Two days after a senior government official said Spain’s access to debt markets was closed, the country will try to sell as much as 2 billion euros ($2.5 billion) of bonds at interest rates that will probably be higher than at its last auction of similar maturities.
Budget Minister Cristobal Montoro said June 5 that European institutions should help come up with funds to shore up the nation’s lenders as “the door of the markets isn’t open to Spain.” The Treasury is selling two-, four- and 10-year debt, with France auctioning as much as 8 billion euros of securities.
“Comments along the lines of being locked out of the market are very worrying,” John Davies a fixed-income strategist at WestLB AG in London, said in an interview. “Normally, the approach is to try and sound optimistic and talk things up. That’s not how the Spanish rhetoric has sounded recently. It’s going to be painful if they issue 10-year bonds above 6 percent.”
Spain is pressing Germany to allow the European Union’s rescue mechanism to lend directly to banks as it seeks to prop up lenders at a time when its borrowing costs are approaching the 7 percent level that heralded bailouts in Greece, Ireland and Portugal. Concern about the country’s ailing banks has pushed up Spain’s funding costs, while driving down yields in countries considered to be safer such as Germany and France.
European Central Bank President Mario Draghi said yesterday he also opposed allowing the European Stability Mechanism, the region’s new bailout fund, to lend directly to banks. Currently the ESM will only be able to lend to governments that meet certain conditions to tap the funds.
“Have we designed the ESM to become a shareholder of banks in the euro area?” Draghi asked at a press conference in Frankfurt. “The ESM wasn’t born for that.”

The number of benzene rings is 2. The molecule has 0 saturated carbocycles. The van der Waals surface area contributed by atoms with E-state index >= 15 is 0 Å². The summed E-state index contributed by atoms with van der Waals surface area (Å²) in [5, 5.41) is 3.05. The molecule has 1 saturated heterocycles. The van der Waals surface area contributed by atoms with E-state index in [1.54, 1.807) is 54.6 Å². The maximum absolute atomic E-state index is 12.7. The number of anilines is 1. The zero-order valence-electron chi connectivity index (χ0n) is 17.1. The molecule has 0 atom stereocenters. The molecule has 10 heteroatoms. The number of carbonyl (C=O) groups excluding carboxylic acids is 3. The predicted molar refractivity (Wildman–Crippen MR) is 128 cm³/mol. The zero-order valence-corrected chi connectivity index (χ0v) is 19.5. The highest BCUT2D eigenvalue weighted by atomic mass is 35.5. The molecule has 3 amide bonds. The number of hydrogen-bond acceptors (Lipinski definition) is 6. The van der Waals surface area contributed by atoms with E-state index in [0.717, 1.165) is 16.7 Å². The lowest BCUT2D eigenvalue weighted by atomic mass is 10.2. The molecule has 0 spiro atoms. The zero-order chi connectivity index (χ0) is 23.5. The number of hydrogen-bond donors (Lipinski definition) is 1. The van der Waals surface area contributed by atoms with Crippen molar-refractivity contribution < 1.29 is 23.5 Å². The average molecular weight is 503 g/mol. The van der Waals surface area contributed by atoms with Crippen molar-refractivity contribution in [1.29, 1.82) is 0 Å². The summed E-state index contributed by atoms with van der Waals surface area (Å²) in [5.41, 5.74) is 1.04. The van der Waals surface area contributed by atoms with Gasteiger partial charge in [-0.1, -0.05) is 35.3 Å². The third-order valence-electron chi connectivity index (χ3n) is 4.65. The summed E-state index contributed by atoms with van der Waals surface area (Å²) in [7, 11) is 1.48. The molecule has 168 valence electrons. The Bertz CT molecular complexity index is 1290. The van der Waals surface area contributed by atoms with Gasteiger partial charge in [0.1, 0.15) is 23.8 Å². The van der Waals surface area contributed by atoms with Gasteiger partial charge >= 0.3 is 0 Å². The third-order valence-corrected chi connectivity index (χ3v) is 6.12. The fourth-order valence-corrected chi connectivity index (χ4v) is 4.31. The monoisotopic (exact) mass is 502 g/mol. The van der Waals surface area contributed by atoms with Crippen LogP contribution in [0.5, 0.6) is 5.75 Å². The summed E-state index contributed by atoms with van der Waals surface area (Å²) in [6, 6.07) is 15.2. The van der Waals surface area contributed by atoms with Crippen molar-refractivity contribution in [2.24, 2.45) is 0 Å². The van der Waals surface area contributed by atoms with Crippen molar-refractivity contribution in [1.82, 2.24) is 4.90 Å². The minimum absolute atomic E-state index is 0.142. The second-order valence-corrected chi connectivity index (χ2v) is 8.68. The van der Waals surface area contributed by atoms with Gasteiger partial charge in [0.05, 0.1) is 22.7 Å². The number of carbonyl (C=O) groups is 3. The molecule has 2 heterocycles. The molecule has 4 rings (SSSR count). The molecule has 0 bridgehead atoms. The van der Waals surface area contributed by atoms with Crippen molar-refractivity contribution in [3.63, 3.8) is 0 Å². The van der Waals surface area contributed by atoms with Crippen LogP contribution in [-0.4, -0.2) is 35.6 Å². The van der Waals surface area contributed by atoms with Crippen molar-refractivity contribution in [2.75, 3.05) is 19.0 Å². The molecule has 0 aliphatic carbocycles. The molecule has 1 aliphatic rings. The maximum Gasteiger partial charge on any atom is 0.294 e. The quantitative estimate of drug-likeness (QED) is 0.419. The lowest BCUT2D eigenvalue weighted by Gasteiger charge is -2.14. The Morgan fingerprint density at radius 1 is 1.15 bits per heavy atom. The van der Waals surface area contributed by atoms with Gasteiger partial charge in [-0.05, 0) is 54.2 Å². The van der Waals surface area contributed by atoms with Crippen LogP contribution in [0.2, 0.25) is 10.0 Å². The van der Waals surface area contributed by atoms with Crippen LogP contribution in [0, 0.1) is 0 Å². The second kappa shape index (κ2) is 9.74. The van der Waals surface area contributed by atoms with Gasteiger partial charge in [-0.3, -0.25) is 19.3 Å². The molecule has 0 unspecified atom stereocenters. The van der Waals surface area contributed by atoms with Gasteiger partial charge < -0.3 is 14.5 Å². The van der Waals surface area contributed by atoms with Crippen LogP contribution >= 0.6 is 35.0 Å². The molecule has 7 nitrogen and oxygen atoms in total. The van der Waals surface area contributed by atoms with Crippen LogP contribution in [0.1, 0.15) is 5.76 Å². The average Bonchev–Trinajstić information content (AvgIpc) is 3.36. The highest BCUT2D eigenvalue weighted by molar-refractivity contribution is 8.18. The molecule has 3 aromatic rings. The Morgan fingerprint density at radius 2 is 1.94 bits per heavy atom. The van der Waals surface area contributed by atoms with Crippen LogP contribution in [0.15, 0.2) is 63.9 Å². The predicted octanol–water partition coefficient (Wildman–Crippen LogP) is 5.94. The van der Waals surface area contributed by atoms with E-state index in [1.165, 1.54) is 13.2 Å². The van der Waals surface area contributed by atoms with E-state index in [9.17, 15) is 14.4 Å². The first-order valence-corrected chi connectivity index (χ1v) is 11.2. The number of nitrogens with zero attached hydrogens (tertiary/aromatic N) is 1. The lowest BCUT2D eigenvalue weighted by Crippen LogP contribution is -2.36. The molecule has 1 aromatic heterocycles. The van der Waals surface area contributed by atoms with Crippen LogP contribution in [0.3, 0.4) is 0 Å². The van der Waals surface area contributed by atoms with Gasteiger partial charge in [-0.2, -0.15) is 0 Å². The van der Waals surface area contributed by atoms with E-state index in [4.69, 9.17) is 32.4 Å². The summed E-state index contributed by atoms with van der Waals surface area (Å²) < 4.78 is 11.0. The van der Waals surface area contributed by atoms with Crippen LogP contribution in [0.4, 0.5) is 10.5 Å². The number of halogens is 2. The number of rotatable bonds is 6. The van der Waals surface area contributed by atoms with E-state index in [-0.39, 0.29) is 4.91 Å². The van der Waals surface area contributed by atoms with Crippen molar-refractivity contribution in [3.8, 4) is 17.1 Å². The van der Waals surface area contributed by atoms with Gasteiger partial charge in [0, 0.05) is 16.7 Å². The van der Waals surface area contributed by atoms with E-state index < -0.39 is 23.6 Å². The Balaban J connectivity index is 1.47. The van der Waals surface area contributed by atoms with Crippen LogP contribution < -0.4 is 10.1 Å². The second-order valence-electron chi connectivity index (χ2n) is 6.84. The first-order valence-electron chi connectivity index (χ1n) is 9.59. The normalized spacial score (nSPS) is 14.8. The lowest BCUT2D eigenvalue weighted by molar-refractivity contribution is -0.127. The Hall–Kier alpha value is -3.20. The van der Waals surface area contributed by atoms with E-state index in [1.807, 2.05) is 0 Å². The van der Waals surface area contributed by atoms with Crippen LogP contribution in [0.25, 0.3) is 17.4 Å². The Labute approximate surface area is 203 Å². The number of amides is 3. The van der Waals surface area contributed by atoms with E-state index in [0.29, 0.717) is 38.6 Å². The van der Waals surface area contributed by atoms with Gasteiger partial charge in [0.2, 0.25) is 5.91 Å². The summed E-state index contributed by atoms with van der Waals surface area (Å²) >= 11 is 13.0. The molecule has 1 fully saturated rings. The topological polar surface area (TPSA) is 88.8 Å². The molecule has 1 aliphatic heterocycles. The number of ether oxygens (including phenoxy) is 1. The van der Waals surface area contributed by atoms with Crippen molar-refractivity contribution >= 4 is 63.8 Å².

The yield on Spain’s 10-year bond fell six basis points to 6.22 percent at 8:3 a.m. London time, compared with a euro-era record of 6.78 percent on Nov. 17. The spread with the same German maturities was at 4.88 percentage points, compared with a record 5.48 percentage points on June 1.
At a sale of the 5.85 percent January 2022 bonds on April 19, Spain paid an average yield of 5.743 percent.
The slump in Spanish bonds contributed to France’s 10-year yield falling to a record 2.07 percent this month. That drop in yields may help lower borrowing costs when France sells debt maturing from April 2019 to April 2060 today. The results will be announced at about 11 a.m. in Paris, and marks the first sale of 50-year debt since 2010. The 10-year yield rose three basis points to 2.44 percent.
“In the 10-year area France has been a notable performer in recent weeks, in doing so bucking the strong widening trend seen in the periphery,” Huw Worthington, a fixed-income strategist at Barclays Capital in London, wrote yesterday in a note to investors.
French bonds were the euro area’s second-best performers in May, returning 3.9 percent, according to indexes compiled by Bloomberg and the European Federation of Financial Analysts Societies. Dutch securities outperformed, earning 4.3 percent in the period, the indexes showed.
The yield on Spain’s 10-year benchmark bond has risen more than 20 basis points since May 9 when the government nationalized the country’s third-largest lender, Bankia group, and tightened banks’ provisions rules. It was the fourth attempt in three years to clean up an industry hobbled by bad real-estate loans.
Spain may wait to decide whether to formally request aid until it has preliminary results of an audit commissioned to determine the real value of the banks’ loan books. A first set of conclusions are due in 10 or 15 days, Economy Minister Luis de Guindos said yesterday.
Spain’s recourse to a bailout from the ESM “is gradually becoming inevitable” and would drive the nation’s credit rating to sub-investment grade, Royal Bank of Scotland Group Plc wrote in a report yesterday. Yields on Spanish securities will climb to at least 10 percent after Spain accesses the ESM bailout, RBS strategists wrote in a separate report published on June 1.
Prior to today’s auction, Spain had covered 56 percent of its gross debt issuance needs for this year, Ignacio Fernandez-Palomero, director of public debt, said May 28.
“If you look at Spain’s debt issuance program, they are ahead of the euro-zone average so there is some flexibility for them to issue less,” said Wilson Chin, a senior interest-rate strategist in London at HSBC Holdings Plc.